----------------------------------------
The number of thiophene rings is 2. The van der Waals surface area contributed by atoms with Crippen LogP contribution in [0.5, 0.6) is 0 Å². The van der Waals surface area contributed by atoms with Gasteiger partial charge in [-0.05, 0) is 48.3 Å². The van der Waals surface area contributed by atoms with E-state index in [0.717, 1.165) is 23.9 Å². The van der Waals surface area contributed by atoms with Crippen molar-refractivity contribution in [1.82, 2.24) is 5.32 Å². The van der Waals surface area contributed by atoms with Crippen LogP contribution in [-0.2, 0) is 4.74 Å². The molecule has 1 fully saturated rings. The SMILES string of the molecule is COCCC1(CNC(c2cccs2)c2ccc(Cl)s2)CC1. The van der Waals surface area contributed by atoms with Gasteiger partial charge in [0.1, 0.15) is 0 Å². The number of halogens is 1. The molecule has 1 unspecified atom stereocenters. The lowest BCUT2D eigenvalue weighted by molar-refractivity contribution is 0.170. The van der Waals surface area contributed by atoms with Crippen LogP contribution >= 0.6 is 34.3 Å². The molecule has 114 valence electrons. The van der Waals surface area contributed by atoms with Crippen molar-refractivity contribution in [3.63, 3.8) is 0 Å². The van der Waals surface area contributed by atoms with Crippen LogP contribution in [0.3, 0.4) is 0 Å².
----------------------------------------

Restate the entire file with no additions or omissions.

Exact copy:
The number of thiophene rings is 2. The van der Waals surface area contributed by atoms with Crippen LogP contribution in [0.5, 0.6) is 0 Å². The van der Waals surface area contributed by atoms with Gasteiger partial charge in [-0.05, 0) is 48.3 Å². The van der Waals surface area contributed by atoms with E-state index in [0.717, 1.165) is 23.9 Å². The van der Waals surface area contributed by atoms with Crippen molar-refractivity contribution in [1.82, 2.24) is 5.32 Å². The van der Waals surface area contributed by atoms with Crippen LogP contribution in [-0.2, 0) is 4.74 Å². The molecule has 1 fully saturated rings. The SMILES string of the molecule is COCCC1(CNC(c2cccs2)c2ccc(Cl)s2)CC1. The van der Waals surface area contributed by atoms with Gasteiger partial charge in [0.1, 0.15) is 0 Å². The number of halogens is 1. The molecule has 1 unspecified atom stereocenters. The lowest BCUT2D eigenvalue weighted by molar-refractivity contribution is 0.170. The van der Waals surface area contributed by atoms with Crippen LogP contribution >= 0.6 is 34.3 Å². The molecule has 114 valence electrons. The van der Waals surface area contributed by atoms with Crippen molar-refractivity contribution in [3.63, 3.8) is 0 Å². The van der Waals surface area contributed by atoms with Crippen LogP contribution in [0.3, 0.4) is 0 Å².